This bitter taste is caused by oxalic acid. Stay away from larger, darker leaves, they have a higher concentration. Young spinach is more tender and tends to be sweeter. Overcooking spinach can also bring out the bitterness.
If you cook the spinach longer, the leaves will become slimy and the bitter taste will become more obvious. Also, don’t reheat cooked spinach after you’ve refrigerated it. This overcooks the leaves and creates a stronger bitter taste than when freshly cooked.
Spinach is high in calcium and the insoluble form of oxalic acid, which forms crystals that stick to teeth when chewed. These crystals give your mouth a grainy, tannic feel and also give spinach that bitter taste that some people describe as bitter.
And you’ll definitely know when your spinach has gone bad. The edges of the once brilliant, crisp green leaves first turn yellow, and eventually the leaves become gnarled and mushy, often taking on an unpleasant odor. Then your spinach is better off on the compost heap than on your plate.
Researchers found that steaming and boiling are effective cooking methods to reduce the oxalate content of spinach and other vegetables. Cooking seems to be more effective; it reduced soluble oxalate levels by 30 percent to 87 percent.
Klein told MNT that this feeling is more common after eating spinach because the vegetable contains such high levels of a natural compound called oxalic acid or oxalate.
Leaf greens are packed with nutrients, but you’ll get more calcium and iron if you eat them cooked. Here’s why: Spinach is loaded with oxalic acid, which blocks the absorption of iron and calcium, but breaks down at high temperatures.
In addition to its high nutrient content, spinach is also known to contain a higher amount of oxalic acid than most crops. Oxalic acid is an organic acid found in fungi, algae, lichens, higher plants and animals including humans (Oke, 1969) formed as a secondary metabolite of vitamin C (Hodgkinson, 1977) .p>
If your spinach is still clinging to its thick stalks, consider trimming the stalks with a knife or kitchen shears. You can use a paring knife for extra accuracy. Although the stalks are still edible, they are somewhat tough and off-flavored, and your spinach leaves will be tastier without them.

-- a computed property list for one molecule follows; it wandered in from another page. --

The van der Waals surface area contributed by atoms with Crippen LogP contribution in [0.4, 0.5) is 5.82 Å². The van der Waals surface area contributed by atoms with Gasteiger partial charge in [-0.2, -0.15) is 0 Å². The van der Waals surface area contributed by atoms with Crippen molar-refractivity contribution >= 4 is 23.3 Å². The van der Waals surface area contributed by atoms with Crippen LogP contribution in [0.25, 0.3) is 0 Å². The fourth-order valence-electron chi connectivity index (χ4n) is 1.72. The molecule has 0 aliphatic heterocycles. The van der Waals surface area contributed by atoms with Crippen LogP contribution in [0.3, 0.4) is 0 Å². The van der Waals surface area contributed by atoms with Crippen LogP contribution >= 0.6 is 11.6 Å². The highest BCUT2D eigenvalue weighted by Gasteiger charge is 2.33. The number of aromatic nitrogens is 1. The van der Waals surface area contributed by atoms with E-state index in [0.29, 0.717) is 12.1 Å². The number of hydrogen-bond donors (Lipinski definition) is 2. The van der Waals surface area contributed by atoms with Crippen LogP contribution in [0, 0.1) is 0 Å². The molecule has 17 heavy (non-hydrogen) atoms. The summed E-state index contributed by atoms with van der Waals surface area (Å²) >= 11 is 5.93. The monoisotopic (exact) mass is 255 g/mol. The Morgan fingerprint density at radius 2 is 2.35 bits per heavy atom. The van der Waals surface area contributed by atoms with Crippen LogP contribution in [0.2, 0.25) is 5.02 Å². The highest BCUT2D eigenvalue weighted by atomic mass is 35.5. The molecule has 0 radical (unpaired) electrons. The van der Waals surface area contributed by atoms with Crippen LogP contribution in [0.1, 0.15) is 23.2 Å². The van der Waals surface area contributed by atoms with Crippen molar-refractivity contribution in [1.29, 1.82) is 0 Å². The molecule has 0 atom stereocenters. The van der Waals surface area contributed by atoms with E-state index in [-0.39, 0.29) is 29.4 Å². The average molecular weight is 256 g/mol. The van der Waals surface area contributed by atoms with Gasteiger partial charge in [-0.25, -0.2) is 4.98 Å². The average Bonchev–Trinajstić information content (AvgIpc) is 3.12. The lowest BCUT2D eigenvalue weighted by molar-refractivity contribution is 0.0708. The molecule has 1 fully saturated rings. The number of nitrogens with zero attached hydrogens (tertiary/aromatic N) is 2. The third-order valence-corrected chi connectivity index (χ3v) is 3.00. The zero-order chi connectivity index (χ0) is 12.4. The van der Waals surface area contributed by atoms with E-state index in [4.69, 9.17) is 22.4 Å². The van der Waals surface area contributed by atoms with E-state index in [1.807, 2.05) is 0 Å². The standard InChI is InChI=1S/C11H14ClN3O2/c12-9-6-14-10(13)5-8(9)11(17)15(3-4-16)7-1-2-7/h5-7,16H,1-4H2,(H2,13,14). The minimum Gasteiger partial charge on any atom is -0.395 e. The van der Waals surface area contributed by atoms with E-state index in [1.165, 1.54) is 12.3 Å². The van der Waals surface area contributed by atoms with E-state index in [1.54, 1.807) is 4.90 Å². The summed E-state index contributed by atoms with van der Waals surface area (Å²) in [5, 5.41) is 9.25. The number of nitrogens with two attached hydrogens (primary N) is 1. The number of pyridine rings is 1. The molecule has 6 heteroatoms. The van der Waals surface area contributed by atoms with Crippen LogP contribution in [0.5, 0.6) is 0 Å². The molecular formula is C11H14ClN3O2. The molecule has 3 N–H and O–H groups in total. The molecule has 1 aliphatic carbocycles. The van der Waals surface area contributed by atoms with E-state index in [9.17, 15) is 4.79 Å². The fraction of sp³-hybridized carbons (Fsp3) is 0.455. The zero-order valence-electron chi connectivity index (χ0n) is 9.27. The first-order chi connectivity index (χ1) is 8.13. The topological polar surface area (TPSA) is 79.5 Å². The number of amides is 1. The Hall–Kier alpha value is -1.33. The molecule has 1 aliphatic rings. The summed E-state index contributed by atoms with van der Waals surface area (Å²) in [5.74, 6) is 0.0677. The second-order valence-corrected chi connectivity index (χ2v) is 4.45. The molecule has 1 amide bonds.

For both raw and cooked spinach, squeeze some lemon juice over it to dissolve the acid and prevent oxalic acid from coating your teeth. Boil or blanch the spinach. The more you cook the spinach, the more neutral it becomes; the less acid there is.
When raw fruit or vegetables make your mouth tingle, it’s a real syndrome: salt pollen allergy can trigger reactions to fruits and vegetables. The condition – known as oral allergy syndrome – can come on suddenly and often goes undiagnosed.
But spinach is LIKELY UNSAFE for infants less than 4 months old. The nitrates in spinach can sometimes cause a blood disorder (methemoglobinemia) in young infants. Allergies: People who are sensitive to latex or certain molds are more likely to be allergic to spinach.
If your spinach looks wilted, slimy, or dark green, it’s probably no longer good. What is that? Spinach starts out light green and as it goes bad, it gets darker and darker, eventually turning blackish. Any sign of it getting dark is a sign of spoilage and should be discarded.
There’s no question that spinach is one of the healthiest foods on earth, packed with vitamins and minerals. But spoiled spinach can mean trouble for anyone who eats it – including health risks like food poisoning. That’s why it’s important to distinguish bad spinach from good spinach.